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Dwight Macdonald

Dwight Macdonald

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Also Known As: Dwight Macdonald Jr. Died: December 19, 1982
Born: March 24, 1906 Cause of Death:
Birth Place: New York City, New York, USA Profession: critic, editor, writer, social and political activist

Biography CLOSE THE FULL BIOGRAPHY

This entertainingly outspoken, very left-wing critic expounded for some 40 years on film, literature, culture and politics. Born into an upper-middle class New York family, Macdonald was educated at Exeter and Yale, and got his first literary job editing the new magazine Fortune in late 1929. He resigned in 1936 over an editorial disagreement, and about this time "evolved from a liberal into a radical and from a tepid Communist sympathizer into an ardent anti-Stalinist." He revived the Partisan Review in 1937 and began contributing Trotskyite articles to New International in 1938. He also wrote for Nation, The New Yorker and Harper's, among others. From 1943-49, Macdonald edited Politics, which boasted such contributors as Albert Camus, Mary McCarthy and James Agee. He joined the staff of The New Yorker in 1951 as a social/cultural writer, also working as movie critic for Esquire from 1960-66 (at which point he switched to political writing for them). His film articles--also published in Miscellany, Symposium and Film Heritage--were collected as "Dwight Macdonald on Movies" (Prentice-Hall, 1969). He harangued against middle-brow culture ("Midcult") in films, and the acceptance by contemporary critics...

This entertainingly outspoken, very left-wing critic expounded for some 40 years on film, literature, culture and politics. Born into an upper-middle class New York family, Macdonald was educated at Exeter and Yale, and got his first literary job editing the new magazine Fortune in late 1929. He resigned in 1936 over an editorial disagreement, and about this time "evolved from a liberal into a radical and from a tepid Communist sympathizer into an ardent anti-Stalinist." He revived the Partisan Review in 1937 and began contributing Trotskyite articles to New International in 1938. He also wrote for Nation, The New Yorker and Harper's, among others.

From 1943-49, Macdonald edited Politics, which boasted such contributors as Albert Camus, Mary McCarthy and James Agee. He joined the staff of The New Yorker in 1951 as a social/cultural writer, also working as movie critic for Esquire from 1960-66 (at which point he switched to political writing for them). His film articles--also published in Miscellany, Symposium and Film Heritage--were collected as "Dwight Macdonald on Movies" (Prentice-Hall, 1969). He harangued against middle-brow culture ("Midcult") in films, and the acceptance by contemporary critics of what he considered to be pretentiously trendy films.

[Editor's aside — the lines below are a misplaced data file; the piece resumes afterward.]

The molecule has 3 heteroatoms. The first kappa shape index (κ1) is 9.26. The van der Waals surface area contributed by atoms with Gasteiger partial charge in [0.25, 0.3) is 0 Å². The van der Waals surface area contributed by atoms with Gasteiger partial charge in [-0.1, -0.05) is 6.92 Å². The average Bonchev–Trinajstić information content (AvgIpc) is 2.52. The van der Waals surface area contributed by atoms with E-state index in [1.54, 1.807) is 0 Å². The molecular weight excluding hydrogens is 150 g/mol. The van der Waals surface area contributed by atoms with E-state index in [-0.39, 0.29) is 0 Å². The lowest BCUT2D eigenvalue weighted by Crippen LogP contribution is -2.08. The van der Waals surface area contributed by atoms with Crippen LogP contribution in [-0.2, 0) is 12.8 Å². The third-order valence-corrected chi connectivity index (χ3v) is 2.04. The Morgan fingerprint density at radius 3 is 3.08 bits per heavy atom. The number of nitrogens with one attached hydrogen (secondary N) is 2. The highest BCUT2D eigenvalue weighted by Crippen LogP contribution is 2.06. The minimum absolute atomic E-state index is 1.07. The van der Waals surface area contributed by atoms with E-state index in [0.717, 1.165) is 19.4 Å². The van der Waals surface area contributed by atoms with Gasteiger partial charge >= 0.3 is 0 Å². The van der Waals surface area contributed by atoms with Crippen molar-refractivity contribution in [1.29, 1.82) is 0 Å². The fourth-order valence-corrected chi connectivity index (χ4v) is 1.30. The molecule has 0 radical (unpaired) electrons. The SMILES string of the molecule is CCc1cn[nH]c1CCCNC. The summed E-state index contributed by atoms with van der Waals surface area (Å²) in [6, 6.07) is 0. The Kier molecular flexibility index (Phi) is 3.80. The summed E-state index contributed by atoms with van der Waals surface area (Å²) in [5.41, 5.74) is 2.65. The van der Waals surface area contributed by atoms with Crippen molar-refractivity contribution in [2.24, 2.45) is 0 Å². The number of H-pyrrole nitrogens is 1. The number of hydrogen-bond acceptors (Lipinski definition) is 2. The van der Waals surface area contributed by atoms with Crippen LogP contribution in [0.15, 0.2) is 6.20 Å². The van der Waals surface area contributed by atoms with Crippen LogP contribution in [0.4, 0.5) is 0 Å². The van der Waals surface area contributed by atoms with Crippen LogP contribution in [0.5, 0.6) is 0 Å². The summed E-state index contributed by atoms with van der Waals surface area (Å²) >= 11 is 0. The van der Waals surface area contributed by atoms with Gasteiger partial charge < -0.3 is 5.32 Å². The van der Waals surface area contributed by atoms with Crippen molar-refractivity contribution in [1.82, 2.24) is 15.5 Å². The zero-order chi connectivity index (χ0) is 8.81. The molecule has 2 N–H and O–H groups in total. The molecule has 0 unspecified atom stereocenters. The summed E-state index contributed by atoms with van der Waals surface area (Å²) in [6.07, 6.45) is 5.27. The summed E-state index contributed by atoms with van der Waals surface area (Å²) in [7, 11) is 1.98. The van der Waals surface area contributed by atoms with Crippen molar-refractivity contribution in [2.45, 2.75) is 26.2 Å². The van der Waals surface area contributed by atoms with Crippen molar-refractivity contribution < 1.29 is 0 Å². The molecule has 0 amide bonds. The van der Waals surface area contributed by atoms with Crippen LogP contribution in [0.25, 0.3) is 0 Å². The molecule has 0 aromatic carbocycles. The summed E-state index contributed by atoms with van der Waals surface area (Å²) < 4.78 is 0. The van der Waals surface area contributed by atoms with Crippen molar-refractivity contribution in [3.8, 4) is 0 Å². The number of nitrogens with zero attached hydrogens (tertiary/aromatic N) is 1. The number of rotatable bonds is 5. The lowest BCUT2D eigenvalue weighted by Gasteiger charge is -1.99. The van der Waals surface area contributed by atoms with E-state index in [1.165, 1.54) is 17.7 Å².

Macdonald let up on film criticism in the late 1960s, concentrating on anti-war efforts and literary editing. Towards the end of his life, he broke ties with all of his former political parties, describing himself as a "Mugwump."

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Filmographyclose complete filmography

CAST: (feature film)

1.
 Agee (1980)
2.
 Lost, Lost, Lost (1975)
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Milestones close milestones

1920:
Became interested in writing while at Phillips Exeter
:
Was associate editor of <i>Fortune</i> (first issue Feb. 1930)
:
Became interested in left-wing politics
1937:
Revived magazine <i>Partisan Review</i>; resigned in 1943
1944:
Founded left-wing literary magazine <i>Politics</i>; edited until 1949
1951:
Became staff writer at <i>The New Yorker</i>
:
Worked as film critic for <i>Esquire</i>
1966:
Began writing political column in <i>Esquire</i>
1967:
Protested Vietnam war
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Education

Collegiate School: New York , New York -
Barnard School for Boys: Bronx , New York - 1914 - 1920
Phillips Exeter Academy: Exeter , New Hampshire - 1920 - 1924
Yale College, Yale University: New Haven , Connecticut - 1928

Companions close complete companion listing

wife:
Nancy Macdonald. Married c. 1935; divorced c. 1950; co-founded Spanish Refugee Aid in 1953.
companion:
Joan Colebrook. Had relationship c. 1950-51.
wife:
Gloria MacDonald. Art historian. Married c. 1951.

Family close complete family listing

father:
Dwight Macdonald. Lawyer. Died 1926.
mother:
Alice Macdonald. Daughter of wealthy Brooklyn merchant.
brother:
Hedges Macdonald. Banker. Younger brother; was vice president, Northern Trust Company.
son:
Michael Cary Dwight Macdonald. Mother, Nancy Macdonald.
son:
Nicholas Gardiner Macdonald. Mother, Nancy Macdonald.
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Bibliography close complete biography

"Henry Wallace, the Man and the Myth" Vanguard
"The Root is Man: Two Essays in Politics" Cunningham
"The Ford Foundation: The Men and the Millions" Reynal
"Memoirs of a Revolutionist: Essays in Political Criticism" Farrar, Straus & Cudahy
"Against the American Grain" Random House
"Dwight Macdonald on Movies" Prentice-Hall
"A Rebel in Defense of Tradition"
"A Moral Temper: The Letters of Dwight Macdonald" Ivan R. Dee
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